Welcome to M.V Hospital for Diabetes, established by late Prof. M.Viswanathan, Doyen of Diabetology in India in 1954 as a general hospital. In 1971 it became a hospital exclusively for Diabetes care. It has, at present,100 beds for the treatment of diabetes and its complications.

Tuesday, December 9, 2014

Tips on Choosing Foot wear

When you have diabetes, the type of shoes you wear is very important.
The following are some important tips.
  • Buy shoes in the evening because your feet swell a little during the day.
  • Get your feet measured while standing, each time you buy shoes. Feet change in shape and size as neuropathy progresses. 
  • Footwear should be well- fitting and comfortable when you buy it. 
  • DON’T wear ill- fitting shoes. They usually cause ulcers on the pressure points.
  • Shoes should fit both the length and the width of the foot. The toe-box should be sufficiently long, broad and deep so that toes are not cramped.
  • DON’T expect tight shoes to stretch after use. 
  • DON’T use footwear with toe grips, toe rings or thongs between the  toes.

  • It is advisable to use sandals inside and outside the house. Use Velcro, adjustable laces, or straps to fasten footwear. 

  • DON’T wear tight shoes, shoes with heels more than an inch, or shoes with pointed toes. They put too much pressure on parts of the foot and cause ulcers, corns and calluses. 

  • Use therapeutic shoes and inserts for calluses. Moulded insoles are available to suit your foot.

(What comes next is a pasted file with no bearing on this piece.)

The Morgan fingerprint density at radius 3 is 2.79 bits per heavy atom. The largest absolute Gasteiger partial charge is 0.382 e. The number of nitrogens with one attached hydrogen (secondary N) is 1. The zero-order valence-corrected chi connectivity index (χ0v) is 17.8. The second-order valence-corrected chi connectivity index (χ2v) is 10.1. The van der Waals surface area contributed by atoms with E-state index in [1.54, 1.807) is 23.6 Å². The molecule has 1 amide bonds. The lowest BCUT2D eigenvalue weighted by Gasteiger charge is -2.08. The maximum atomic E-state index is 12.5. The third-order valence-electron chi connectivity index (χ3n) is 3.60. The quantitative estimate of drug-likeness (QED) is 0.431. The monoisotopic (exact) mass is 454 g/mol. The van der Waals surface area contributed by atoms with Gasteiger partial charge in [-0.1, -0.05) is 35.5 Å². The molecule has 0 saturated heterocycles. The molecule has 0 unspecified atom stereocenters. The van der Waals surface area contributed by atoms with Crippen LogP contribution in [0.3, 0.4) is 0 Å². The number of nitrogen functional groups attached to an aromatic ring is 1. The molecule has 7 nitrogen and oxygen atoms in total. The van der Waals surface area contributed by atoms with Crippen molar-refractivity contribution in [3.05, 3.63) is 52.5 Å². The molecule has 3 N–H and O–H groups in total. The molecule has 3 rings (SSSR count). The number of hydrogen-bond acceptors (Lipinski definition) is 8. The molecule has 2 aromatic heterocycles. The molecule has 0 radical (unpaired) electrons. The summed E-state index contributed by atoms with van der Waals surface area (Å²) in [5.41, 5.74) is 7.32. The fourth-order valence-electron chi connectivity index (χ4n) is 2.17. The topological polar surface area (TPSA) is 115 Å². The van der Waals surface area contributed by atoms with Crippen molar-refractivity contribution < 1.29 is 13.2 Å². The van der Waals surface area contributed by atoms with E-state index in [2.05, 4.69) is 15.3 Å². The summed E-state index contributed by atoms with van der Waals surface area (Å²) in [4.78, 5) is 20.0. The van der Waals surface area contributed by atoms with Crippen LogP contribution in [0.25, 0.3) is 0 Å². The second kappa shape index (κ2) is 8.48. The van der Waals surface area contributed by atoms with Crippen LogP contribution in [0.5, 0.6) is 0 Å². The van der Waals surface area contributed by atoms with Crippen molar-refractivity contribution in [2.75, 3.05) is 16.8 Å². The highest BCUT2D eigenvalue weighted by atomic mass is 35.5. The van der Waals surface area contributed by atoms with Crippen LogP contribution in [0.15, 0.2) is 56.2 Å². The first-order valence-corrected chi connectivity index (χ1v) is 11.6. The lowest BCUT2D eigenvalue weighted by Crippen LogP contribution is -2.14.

• The inner lining of footwear should be made of soft material, free of in- seam to protect the foot from blisters.
  • Leather breathes better than any other material. It absorbs the wetness of perspiration and allows moisture to evaporate. Wet skin could macerate, especially between the toes. Macerated skin spreads infection.
  • DON’T wear footwear made of nylon or plastic.

  • Wear clean, dry, cotton socks with shoes to prevent blisters. 
  • Wear custom-made footwear prescribed by a podiatrist.
  • Check shoes and socks for any foreign objects daily after you take them off, and check your feet too.
  • Run a hand around the inside of footwear to detect rough, worn-out places. 
  • DON’T wear worn-out shoes, replace them immediately. Change them every 6-8 months.

  • Use walking shoes or sports shoes while exercising.     
  • Change your shoes after 5 hours of wearing them during the day to change pressure points.
  • Don’t wear new shoes continuously. Wear them for 1-2 hours each day for the first few days.
Finally… always remember to show your feet and your footwear to your doctor.

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